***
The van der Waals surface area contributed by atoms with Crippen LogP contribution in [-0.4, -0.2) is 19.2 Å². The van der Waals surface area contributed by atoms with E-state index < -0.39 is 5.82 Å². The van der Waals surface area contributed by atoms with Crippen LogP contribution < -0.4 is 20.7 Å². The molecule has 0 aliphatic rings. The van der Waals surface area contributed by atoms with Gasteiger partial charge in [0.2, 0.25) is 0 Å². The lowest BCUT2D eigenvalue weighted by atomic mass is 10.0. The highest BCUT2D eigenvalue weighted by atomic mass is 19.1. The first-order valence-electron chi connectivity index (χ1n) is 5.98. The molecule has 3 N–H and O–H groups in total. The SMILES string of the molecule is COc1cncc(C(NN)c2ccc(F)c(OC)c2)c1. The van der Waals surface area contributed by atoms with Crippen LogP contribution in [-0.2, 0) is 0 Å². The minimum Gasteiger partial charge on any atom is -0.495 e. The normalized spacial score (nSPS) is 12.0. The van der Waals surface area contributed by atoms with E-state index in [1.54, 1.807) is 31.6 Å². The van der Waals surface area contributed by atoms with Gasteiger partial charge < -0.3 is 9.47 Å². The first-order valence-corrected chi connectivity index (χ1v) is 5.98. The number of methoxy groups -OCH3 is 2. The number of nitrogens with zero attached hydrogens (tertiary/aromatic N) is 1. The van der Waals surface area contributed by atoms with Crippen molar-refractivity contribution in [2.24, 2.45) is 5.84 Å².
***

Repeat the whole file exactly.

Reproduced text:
The van der Waals surface area contributed by atoms with Crippen LogP contribution in [-0.4, -0.2) is 19.2 Å². The van der Waals surface area contributed by atoms with E-state index < -0.39 is 5.82 Å². The van der Waals surface area contributed by atoms with Crippen LogP contribution < -0.4 is 20.7 Å². The molecule has 0 aliphatic rings. The van der Waals surface area contributed by atoms with Gasteiger partial charge in [0.2, 0.25) is 0 Å². The lowest BCUT2D eigenvalue weighted by atomic mass is 10.0. The highest BCUT2D eigenvalue weighted by atomic mass is 19.1. The first-order valence-electron chi connectivity index (χ1n) is 5.98. The molecule has 3 N–H and O–H groups in total. The SMILES string of the molecule is COc1cncc(C(NN)c2ccc(F)c(OC)c2)c1. The van der Waals surface area contributed by atoms with Crippen LogP contribution in [-0.2, 0) is 0 Å². The minimum Gasteiger partial charge on any atom is -0.495 e. The normalized spacial score (nSPS) is 12.0. The van der Waals surface area contributed by atoms with E-state index in [1.54, 1.807) is 31.6 Å². The van der Waals surface area contributed by atoms with Gasteiger partial charge < -0.3 is 9.47 Å². The first-order valence-corrected chi connectivity index (χ1v) is 5.98. The number of methoxy groups -OCH3 is 2. The number of nitrogens with zero attached hydrogens (tertiary/aromatic N) is 1. The van der Waals surface area contributed by atoms with Crippen molar-refractivity contribution in [2.24, 2.45) is 5.84 Å².